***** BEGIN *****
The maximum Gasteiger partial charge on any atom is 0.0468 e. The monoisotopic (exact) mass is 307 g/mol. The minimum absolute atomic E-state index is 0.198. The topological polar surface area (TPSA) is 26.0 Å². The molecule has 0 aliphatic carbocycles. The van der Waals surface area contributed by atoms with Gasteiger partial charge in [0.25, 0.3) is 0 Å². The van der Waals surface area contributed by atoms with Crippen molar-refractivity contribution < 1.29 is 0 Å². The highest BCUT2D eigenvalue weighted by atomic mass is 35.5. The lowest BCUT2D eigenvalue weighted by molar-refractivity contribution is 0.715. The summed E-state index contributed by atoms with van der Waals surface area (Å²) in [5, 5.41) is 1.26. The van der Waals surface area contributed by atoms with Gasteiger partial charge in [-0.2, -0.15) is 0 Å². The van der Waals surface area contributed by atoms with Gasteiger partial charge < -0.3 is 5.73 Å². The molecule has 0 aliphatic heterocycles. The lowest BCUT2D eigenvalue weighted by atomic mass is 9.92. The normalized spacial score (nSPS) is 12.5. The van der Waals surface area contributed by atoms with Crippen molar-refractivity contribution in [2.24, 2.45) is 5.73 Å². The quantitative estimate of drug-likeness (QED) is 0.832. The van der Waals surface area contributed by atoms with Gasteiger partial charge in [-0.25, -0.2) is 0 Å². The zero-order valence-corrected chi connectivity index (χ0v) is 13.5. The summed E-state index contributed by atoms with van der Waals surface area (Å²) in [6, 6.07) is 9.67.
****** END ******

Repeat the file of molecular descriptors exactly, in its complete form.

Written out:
The maximum Gasteiger partial charge on any atom is 0.0468 e. The monoisotopic (exact) mass is 307 g/mol. The minimum absolute atomic E-state index is 0.198. The topological polar surface area (TPSA) is 26.0 Å². The molecule has 0 aliphatic carbocycles. The van der Waals surface area contributed by atoms with Gasteiger partial charge in [0.25, 0.3) is 0 Å². The van der Waals surface area contributed by atoms with Crippen molar-refractivity contribution < 1.29 is 0 Å². The highest BCUT2D eigenvalue weighted by atomic mass is 35.5. The lowest BCUT2D eigenvalue weighted by molar-refractivity contribution is 0.715. The summed E-state index contributed by atoms with van der Waals surface area (Å²) in [5, 5.41) is 1.26. The van der Waals surface area contributed by atoms with Gasteiger partial charge in [-0.2, -0.15) is 0 Å². The van der Waals surface area contributed by atoms with Gasteiger partial charge < -0.3 is 5.73 Å². The molecule has 0 aliphatic heterocycles. The lowest BCUT2D eigenvalue weighted by atomic mass is 9.92. The normalized spacial score (nSPS) is 12.5. The van der Waals surface area contributed by atoms with Crippen molar-refractivity contribution in [2.24, 2.45) is 5.73 Å². The quantitative estimate of drug-likeness (QED) is 0.832. The van der Waals surface area contributed by atoms with Gasteiger partial charge in [-0.25, -0.2) is 0 Å². The zero-order valence-corrected chi connectivity index (χ0v) is 13.5. The summed E-state index contributed by atoms with van der Waals surface area (Å²) in [6, 6.07) is 9.67.